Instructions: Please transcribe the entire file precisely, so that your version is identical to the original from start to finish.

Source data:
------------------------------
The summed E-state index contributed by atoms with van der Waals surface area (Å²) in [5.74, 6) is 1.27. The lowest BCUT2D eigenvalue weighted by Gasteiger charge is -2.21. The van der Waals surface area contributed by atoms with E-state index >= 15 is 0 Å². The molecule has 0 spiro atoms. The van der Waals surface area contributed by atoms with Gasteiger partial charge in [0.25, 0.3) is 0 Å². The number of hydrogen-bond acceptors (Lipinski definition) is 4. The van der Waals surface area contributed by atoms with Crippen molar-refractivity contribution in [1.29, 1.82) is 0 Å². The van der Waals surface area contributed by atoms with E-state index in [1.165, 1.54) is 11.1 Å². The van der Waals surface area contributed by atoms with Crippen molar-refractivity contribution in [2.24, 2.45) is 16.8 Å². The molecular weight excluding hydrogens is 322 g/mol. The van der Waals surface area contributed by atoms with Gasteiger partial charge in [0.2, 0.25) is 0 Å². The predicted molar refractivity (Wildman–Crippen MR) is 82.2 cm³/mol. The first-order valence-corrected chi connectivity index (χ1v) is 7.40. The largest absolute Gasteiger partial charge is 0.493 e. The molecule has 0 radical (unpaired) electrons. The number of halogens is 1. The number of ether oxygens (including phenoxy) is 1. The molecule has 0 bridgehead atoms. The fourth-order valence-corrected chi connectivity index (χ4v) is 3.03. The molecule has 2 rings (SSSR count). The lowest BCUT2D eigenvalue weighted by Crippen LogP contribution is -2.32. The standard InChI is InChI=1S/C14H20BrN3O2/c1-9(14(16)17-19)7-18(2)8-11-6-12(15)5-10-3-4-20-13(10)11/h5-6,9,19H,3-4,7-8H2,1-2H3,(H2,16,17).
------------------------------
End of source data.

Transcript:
The summed E-state index contributed by atoms with van der Waals surface area (Å²) in [5.74, 6) is 1.27. The lowest BCUT2D eigenvalue weighted by Gasteiger charge is -2.21. The van der Waals surface area contributed by atoms with E-state index >= 15 is 0 Å². The molecule has 0 spiro atoms. The van der Waals surface area contributed by atoms with Gasteiger partial charge in [0.25, 0.3) is 0 Å². The number of hydrogen-bond acceptors (Lipinski definition) is 4. The van der Waals surface area contributed by atoms with Crippen molar-refractivity contribution in [1.29, 1.82) is 0 Å². The van der Waals surface area contributed by atoms with E-state index in [1.165, 1.54) is 11.1 Å². The van der Waals surface area contributed by atoms with Crippen molar-refractivity contribution in [2.24, 2.45) is 16.8 Å². The molecular weight excluding hydrogens is 322 g/mol. The van der Waals surface area contributed by atoms with Gasteiger partial charge in [0.2, 0.25) is 0 Å². The predicted molar refractivity (Wildman–Crippen MR) is 82.2 cm³/mol. The first-order valence-corrected chi connectivity index (χ1v) is 7.40. The largest absolute Gasteiger partial charge is 0.493 e. The molecule has 0 radical (unpaired) electrons. The number of halogens is 1. The number of ether oxygens (including phenoxy) is 1. The molecule has 0 bridgehead atoms. The fourth-order valence-corrected chi connectivity index (χ4v) is 3.03. The molecule has 2 rings (SSSR count). The lowest BCUT2D eigenvalue weighted by Crippen LogP contribution is -2.32. The standard InChI is InChI=1S/C14H20BrN3O2/c1-9(14(16)17-19)7-18(2)8-11-6-12(15)5-10-3-4-20-13(10)11/h5-6,9,19H,3-4,7-8H2,1-2H3,(H2,16,17).